For many community college students, completion of their degree or certificate program represents a significant step up on the economic ladder. Many are adult students with children of their own. The vast majority work — some at multiple jobs — while completing their studies. For many, all of that adds up to extremely tight budgets, full schedules and complicated logistics.
And then the COVID-19 pandemic hit.
Many students — whose jobs were in industries like hospitality and food service — were laid off. Some had no computers or wifi at home to continue with remote learning. Already-tight budgets were stretched to breaking.
“These students have already overcome so much to get in the door and, all of a sudden, here is not just another curveball — but a meteor coming at them to overcome,” said Chuck Lloyd, president of White Mountains Community College in Berlin.
The Foundation for New Hampshire Community Colleges allocated $50,000 to cover students’ emergency needs. The Charitable Foundation made an additional $40,000 grant to be distributed to students to cover emergency needs — anything from tuition assistance to help paying for food and utilities.
“We want to help students, especially those who are most vulnerable, be able to stay in school — and to finish their programs,” said Michael Turmelle, director of education and career initiatives at the Charitable Foundation. “We don’t want people to get pushed off the opportunity ladder that they have worked so hard to get onto in the first place.”
The grant is helping students like Anna Dude of North Conway. She is a nursing student at White Mountains Community College in Berlin and the mom of a four-year-old. Before the pandemic hit, she also waitressed part-time during the school year — and full-time-plus during the summer and on school vacations. She was laid off in mid-March.
When the school reached out to see if she needed help, she was taken aback.
“It really puts the ‘community’ in community college that they were willing to help out and put this investment in these students. I was really grateful for that,” Dude said. “It’s a hard situation for a lot of people right now.”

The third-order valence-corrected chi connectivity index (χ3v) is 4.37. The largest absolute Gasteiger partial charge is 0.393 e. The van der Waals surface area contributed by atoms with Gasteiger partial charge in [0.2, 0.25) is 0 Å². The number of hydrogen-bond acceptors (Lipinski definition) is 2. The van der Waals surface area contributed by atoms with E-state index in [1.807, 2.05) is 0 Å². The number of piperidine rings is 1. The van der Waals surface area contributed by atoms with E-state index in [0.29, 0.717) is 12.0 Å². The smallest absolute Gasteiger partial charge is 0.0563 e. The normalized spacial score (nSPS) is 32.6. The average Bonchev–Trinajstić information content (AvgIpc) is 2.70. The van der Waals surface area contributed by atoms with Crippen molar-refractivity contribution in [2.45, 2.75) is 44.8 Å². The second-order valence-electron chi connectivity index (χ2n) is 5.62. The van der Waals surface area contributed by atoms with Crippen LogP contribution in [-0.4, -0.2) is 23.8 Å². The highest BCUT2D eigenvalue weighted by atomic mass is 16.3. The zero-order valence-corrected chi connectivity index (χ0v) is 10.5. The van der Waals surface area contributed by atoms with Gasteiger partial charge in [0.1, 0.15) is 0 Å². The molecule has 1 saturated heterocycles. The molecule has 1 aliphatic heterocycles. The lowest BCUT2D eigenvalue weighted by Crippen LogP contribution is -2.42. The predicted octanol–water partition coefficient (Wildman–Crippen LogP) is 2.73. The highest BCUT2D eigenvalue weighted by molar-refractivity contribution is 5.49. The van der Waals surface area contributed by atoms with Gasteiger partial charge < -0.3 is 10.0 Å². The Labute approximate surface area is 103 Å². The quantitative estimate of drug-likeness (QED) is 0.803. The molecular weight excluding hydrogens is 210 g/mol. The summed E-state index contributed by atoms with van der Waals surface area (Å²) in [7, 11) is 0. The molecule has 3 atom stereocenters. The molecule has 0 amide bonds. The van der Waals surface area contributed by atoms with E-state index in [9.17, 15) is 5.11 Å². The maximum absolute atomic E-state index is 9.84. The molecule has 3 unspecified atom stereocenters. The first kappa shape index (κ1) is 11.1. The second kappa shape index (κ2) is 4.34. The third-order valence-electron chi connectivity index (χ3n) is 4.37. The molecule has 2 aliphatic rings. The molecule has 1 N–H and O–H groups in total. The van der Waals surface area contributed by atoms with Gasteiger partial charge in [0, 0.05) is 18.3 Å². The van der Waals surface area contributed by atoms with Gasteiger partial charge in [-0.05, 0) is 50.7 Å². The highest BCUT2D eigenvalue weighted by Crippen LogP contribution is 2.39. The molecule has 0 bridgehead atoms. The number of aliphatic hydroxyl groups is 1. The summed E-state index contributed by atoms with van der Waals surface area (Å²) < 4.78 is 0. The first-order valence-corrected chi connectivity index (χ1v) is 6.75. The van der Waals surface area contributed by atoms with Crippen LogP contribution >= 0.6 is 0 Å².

Dude paid her electric bill with the gift card that came from the emergency funds.
Chad Boxall is a community college student studying to be a social worker. He was laid off from his two part-time jobs when the pandemic hit — at a casino and bussing tables. He and his partner were hesitant to go to a food pantry because “we didn’t want to take from those that had less than us.” But when the school reached out and offered assistance, he agreed. The gift cards covered the couple’s grocery bills until their stimulus checks came in.
“It was definitely a lifesaver,” he said. “I am trying to look for a way to give back or pass it on.”
As the economy starts to retool and rebuild on the other side of this pandemic, Lloyd said, community colleges will be “at the ready to help rebuild the economy and train the new workforce.”
Anna Dude is planning to stay in the North Country to work as a nurse when she finishes school. Right now, she is working on getting her license to be a nursing assistant. This summer, she intends to step in to work on the front lines, hoping to work in a long-term care facility. Her grandfather is in such a facility in Manchester.
“The only contact he gets are the people who work there,” she said. “If I can be that person to someone, if I can be their family, their friend, they really deserve that and it is a sacrifice I am more than willing to make.”